Bolivia’s newly elected government confirms the magnetic pull of a mass progressive movement in a country that has suffered some of Latin America’s most extreme social stratification. The result also underlines the ideological and political diversity of a region that now sports governments of every shade, from far left to hard right. Arce’s win confirms this political heterogeneity and should oblige struggling regional organisations to strive to build coalitions that span the political spectrum. Alongside the prospective healing of wounds at home, the new Bolivian government might even contribute to a group of democratically elected left-leaning governments – alongside Mexico and Argentina – that are able and willing to negotiate with all sides to defuse the region’s most alarming political and humanitarian crisis in Venezuela."

      María Silvia Trigo and Anatoly Kurmanaev, "Bolivia Under Blockade as Protesters Choke Access to Cities: Six million people have been marooned by 70 roadblocks set up to protest the government’s response to the coronavirus and the postponement of the country’s general election," The New York Times, August 7, 2020,, reported, " Antigovernment protesters (many of whom are Indigenous) in Bolivia blockaded some of the country’s main roads this past week to challenge the delay of general elections and rebuke the government’s poor response to the coronavirus pandemic.
      The protesters — who support Bolivia’s former president, Evo Morales — say they have set up 70 roadblocks, marooning about six million residents of three highland regions, including Bolivia’s most important metropolis, La Paz. Already, the blockade has raised fears of food and gasoline shortages, pushing throngs of La Paz residents into the streets to line up outside food markets and gasoline stations.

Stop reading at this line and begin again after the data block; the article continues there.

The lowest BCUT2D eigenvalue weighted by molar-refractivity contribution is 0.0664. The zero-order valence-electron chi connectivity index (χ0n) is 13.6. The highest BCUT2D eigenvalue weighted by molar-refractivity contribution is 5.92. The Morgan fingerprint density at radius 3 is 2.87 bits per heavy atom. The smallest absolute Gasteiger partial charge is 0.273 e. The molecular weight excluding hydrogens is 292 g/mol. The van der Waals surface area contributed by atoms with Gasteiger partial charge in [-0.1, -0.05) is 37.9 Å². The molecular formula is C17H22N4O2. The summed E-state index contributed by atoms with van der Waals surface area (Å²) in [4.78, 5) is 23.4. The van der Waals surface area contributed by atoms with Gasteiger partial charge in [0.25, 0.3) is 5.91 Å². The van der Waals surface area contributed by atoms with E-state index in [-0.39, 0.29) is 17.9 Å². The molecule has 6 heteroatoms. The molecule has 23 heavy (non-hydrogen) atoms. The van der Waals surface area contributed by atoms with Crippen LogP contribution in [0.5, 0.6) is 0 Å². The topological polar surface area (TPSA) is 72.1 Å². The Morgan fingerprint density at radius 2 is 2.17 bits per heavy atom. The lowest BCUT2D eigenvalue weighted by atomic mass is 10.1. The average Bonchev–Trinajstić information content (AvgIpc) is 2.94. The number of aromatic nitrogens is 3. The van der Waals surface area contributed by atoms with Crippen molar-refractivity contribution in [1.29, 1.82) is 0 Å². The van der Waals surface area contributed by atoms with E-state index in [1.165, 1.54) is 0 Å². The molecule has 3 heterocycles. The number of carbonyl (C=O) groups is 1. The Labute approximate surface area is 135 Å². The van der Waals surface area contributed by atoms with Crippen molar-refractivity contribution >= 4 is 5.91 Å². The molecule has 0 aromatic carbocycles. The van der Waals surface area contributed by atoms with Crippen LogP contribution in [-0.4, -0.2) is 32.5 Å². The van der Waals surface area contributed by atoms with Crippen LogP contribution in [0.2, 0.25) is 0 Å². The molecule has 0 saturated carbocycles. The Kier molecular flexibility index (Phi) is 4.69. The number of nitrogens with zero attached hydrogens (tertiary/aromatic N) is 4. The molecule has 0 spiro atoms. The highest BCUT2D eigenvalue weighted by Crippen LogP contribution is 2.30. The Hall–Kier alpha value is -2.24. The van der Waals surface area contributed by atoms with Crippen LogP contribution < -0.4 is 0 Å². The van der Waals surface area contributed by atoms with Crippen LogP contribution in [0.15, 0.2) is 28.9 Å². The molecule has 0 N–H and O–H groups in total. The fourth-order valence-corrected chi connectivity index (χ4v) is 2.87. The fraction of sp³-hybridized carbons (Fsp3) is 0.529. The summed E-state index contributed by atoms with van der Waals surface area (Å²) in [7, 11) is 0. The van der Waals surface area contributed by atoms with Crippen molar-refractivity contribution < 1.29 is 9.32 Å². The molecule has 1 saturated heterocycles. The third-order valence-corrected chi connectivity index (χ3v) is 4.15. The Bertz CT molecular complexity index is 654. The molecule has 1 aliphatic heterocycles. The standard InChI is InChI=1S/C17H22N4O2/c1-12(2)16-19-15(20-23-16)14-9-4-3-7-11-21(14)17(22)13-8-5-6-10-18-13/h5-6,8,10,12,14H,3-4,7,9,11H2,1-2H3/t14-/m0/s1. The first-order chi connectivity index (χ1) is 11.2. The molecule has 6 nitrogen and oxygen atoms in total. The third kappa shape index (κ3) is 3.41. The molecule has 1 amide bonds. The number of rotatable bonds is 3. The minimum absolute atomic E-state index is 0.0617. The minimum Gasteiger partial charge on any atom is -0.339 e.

Bolivia’s unrest could be a harbinger of what’s to come elsewhere in Latin America, where
citizens are losing faith in their countries’ ability to contain the pandemic , and to mitigate the economic crisis brought on by measures to combat the virus."
       With the political turmoil, including over the President delaying the election, Bolivia's weak health system, lacking needed supplies, has been overwhelmed by COVID-19, with an estimated 20,000 people dead - 5 times the official total - and twice the per capita death rate of the United States (Maria Silva Trigo, Anatoly Kumanaev and Allison McCann, "Toll in Bolivia Soared to Devastating Heights As Leaders Squabbled," The New Yok Times, August 23, 2020).

María Silvia Trigo and Anatoly Kurmanaev, "Evo Morales Returns to Bolivia to Cheers — and Worries: Supporters rushed to welcome the divisive former president back from exile, and his party is back in power. But the country’s new leaders have kept their distance," The New York Times, November 9, 2020,, reported, " Bolivia’s maverick former president, Evo Morales, made a triumphant return to his homeland Monday, a year after his failed attempt to keep power tore the nation apart and sent him into exile."
      "But beyond the jubilant reception, Mr. Morales finds a wary nation anxious to move beyond the political turmoil unleashed by his divisive bid for a fourth presidential term and focused on overcoming a crippling pandemic and economic crisis."